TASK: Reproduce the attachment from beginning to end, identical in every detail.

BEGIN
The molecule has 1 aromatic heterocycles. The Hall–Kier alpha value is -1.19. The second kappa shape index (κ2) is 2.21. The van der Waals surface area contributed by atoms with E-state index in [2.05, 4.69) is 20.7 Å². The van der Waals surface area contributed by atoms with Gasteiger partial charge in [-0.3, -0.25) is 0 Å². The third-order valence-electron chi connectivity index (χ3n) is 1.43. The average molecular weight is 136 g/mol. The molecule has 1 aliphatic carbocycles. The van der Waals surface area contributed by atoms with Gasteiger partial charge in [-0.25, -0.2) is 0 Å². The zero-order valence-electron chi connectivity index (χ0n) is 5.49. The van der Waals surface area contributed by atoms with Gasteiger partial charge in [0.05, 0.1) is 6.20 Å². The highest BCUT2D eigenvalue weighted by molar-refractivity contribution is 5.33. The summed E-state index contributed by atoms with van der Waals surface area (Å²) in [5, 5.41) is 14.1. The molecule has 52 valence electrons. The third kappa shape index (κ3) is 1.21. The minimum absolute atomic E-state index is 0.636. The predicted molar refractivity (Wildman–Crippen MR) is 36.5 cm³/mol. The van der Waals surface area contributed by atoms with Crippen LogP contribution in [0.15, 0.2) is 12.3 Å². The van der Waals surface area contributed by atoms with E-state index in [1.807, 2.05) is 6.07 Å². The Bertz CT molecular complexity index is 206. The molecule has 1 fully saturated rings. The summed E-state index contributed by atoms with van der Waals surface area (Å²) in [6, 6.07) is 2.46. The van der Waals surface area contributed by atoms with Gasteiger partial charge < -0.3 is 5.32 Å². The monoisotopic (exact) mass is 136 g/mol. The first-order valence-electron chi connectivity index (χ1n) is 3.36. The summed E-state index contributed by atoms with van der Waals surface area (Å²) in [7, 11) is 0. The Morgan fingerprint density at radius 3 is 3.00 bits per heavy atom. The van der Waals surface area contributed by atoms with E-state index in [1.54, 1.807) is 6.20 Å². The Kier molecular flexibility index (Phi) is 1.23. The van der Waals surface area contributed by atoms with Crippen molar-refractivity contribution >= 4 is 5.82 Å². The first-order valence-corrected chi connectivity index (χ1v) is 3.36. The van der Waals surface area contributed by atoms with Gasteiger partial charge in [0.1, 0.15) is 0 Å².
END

The molecule has 1 aromatic heterocycles. The Hall–Kier alpha value is -1.19. The second kappa shape index (κ2) is 2.21. The van der Waals surface area contributed by atoms with E-state index in [2.05, 4.69) is 20.7 Å². The van der Waals surface area contributed by atoms with Gasteiger partial charge in [-0.3, -0.25) is 0 Å². The third-order valence-electron chi connectivity index (χ3n) is 1.43. The average molecular weight is 136 g/mol. The molecule has 1 aliphatic carbocycles. The van der Waals surface area contributed by atoms with Gasteiger partial charge in [-0.25, -0.2) is 0 Å². The zero-order valence-electron chi connectivity index (χ0n) is 5.49. The van der Waals surface area contributed by atoms with Gasteiger partial charge in [0.05, 0.1) is 6.20 Å². The highest BCUT2D eigenvalue weighted by molar-refractivity contribution is 5.33. The summed E-state index contributed by atoms with van der Waals surface area (Å²) in [5, 5.41) is 14.1. The molecule has 52 valence electrons. The third kappa shape index (κ3) is 1.21. The minimum absolute atomic E-state index is 0.636. The predicted molar refractivity (Wildman–Crippen MR) is 36.5 cm³/mol. The van der Waals surface area contributed by atoms with Crippen LogP contribution in [0.15, 0.2) is 12.3 Å². The van der Waals surface area contributed by atoms with E-state index in [1.807, 2.05) is 6.07 Å². The Bertz CT molecular complexity index is 206. The molecule has 1 fully saturated rings. The summed E-state index contributed by atoms with van der Waals surface area (Å²) in [6, 6.07) is 2.46. The van der Waals surface area contributed by atoms with Gasteiger partial charge < -0.3 is 5.32 Å². The monoisotopic (exact) mass is 136 g/mol. The first-order valence-electron chi connectivity index (χ1n) is 3.36. The summed E-state index contributed by atoms with van der Waals surface area (Å²) in [7, 11) is 0. The Morgan fingerprint density at radius 3 is 3.00 bits per heavy atom. The van der Waals surface area contributed by atoms with E-state index in [1.54, 1.807) is 6.20 Å². The Kier molecular flexibility index (Phi) is 1.23. The van der Waals surface area contributed by atoms with Crippen molar-refractivity contribution >= 4 is 5.82 Å². The first-order valence-corrected chi connectivity index (χ1v) is 3.36. The van der Waals surface area contributed by atoms with Gasteiger partial charge in [0.1, 0.15) is 0 Å².